The Pros and Cons of Teaching English (EFL) to Children in Thailand

Thai student - copyright Kudumomo, Creative Commons
Thai student – copyright Kudumomo, Creative Commons

There’s a huge EFL teaching market in Thailand to teach both children and adults but, most western EFL teachers choose to teach children, thinking the opportunities are better.

If you’re trying to decide if you should teach EFL to children or teach adults instead, there are actually several pros and cons to consider before you decide. In fact, an EFL teacher should consider the pros and cons carefully before deciding whether or not to teach EFL to kids in Thailand, as making the wrong decision can make your teaching life hell.

The Pros of Teaching EFL to Children in Thailand – There are many positives to teaching EFL to children in Thailand, so choosing to teach children is often a personal decision. I taught Thai children EFL for more than four years and, during that time, found the pros always outweighed the cons.

1. Thai children are much more relaxed, happy and friendlier than most western kids I found. Thai kids are actually a joy to teach as they love to laugh, they like to have fun and they don’t take anything too seriously.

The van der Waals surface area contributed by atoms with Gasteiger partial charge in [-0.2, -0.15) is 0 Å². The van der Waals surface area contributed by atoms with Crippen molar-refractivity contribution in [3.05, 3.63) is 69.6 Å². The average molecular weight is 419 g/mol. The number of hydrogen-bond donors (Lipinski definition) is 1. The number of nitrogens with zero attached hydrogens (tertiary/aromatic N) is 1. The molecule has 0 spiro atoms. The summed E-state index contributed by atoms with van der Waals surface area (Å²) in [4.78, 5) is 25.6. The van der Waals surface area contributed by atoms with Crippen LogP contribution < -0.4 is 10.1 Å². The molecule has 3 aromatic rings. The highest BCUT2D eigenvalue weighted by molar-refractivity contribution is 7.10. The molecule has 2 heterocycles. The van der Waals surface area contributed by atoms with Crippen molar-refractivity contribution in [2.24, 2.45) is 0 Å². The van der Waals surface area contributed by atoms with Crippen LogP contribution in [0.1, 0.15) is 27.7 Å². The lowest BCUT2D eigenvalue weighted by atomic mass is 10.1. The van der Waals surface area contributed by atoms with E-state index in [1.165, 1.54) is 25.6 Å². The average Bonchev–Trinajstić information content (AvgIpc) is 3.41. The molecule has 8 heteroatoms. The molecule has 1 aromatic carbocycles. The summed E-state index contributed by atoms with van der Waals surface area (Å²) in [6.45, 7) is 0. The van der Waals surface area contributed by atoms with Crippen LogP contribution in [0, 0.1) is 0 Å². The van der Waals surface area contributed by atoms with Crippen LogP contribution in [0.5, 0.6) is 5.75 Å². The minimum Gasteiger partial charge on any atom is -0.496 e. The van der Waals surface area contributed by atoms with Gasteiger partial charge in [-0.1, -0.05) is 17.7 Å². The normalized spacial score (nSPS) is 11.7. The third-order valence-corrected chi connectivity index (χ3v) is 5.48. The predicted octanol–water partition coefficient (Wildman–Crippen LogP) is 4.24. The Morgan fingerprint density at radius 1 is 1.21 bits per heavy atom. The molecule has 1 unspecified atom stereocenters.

As a teacher, of course, the ‘not taking things too seriously’ can be annoying but Thai kids being so happy really does make your EFL teaching experience enjoyable.

2. In Thailand there are many more jobs for teachers who are willing to teach EFL to children than there are for EFL teachers who want to teach adults. For every job listing asking for EFL teachers for corporate English (teaching adults) there are 30 more ads looking for EFL teachers for children.

3. Work permits are usually easier to get in Thailand for EFL teachers who are willing to teach children. Corporations can find it difficult to get a work permit for a teacher as the cost for a corporate work permit is much higher than for a work permit teaching in a school.

4. Most jobs teaching children are full-time and offer benefits like health insurance, sick leave and paid vacations. At the bi-lingual school I taught at, we got 8 weeks paid vacation every year – much higher than any corporate English teaching job. Most jobs for corporate EFL teaching adults are part-time, so you have to piece together a few jobs just to make one full-time salary.

5. Teaching EFL to children in Thailand will also usually get you a free lunch too. Most of the Thai schools give free lunch to their teachers and the Thai food they serve isn’t bad either. It doesn’t sound like much, but even at a minimal 50 baht for lunch, that saves you 1,100 baht a month, more than $32 a month or almost $499 a year.

6. Teaching EFL to kids, you are usually in a school with several other western teachers. In many businesses teaching adults, you might be the only western teacher, which can get very lonely especially if your adult students don’t speak much English.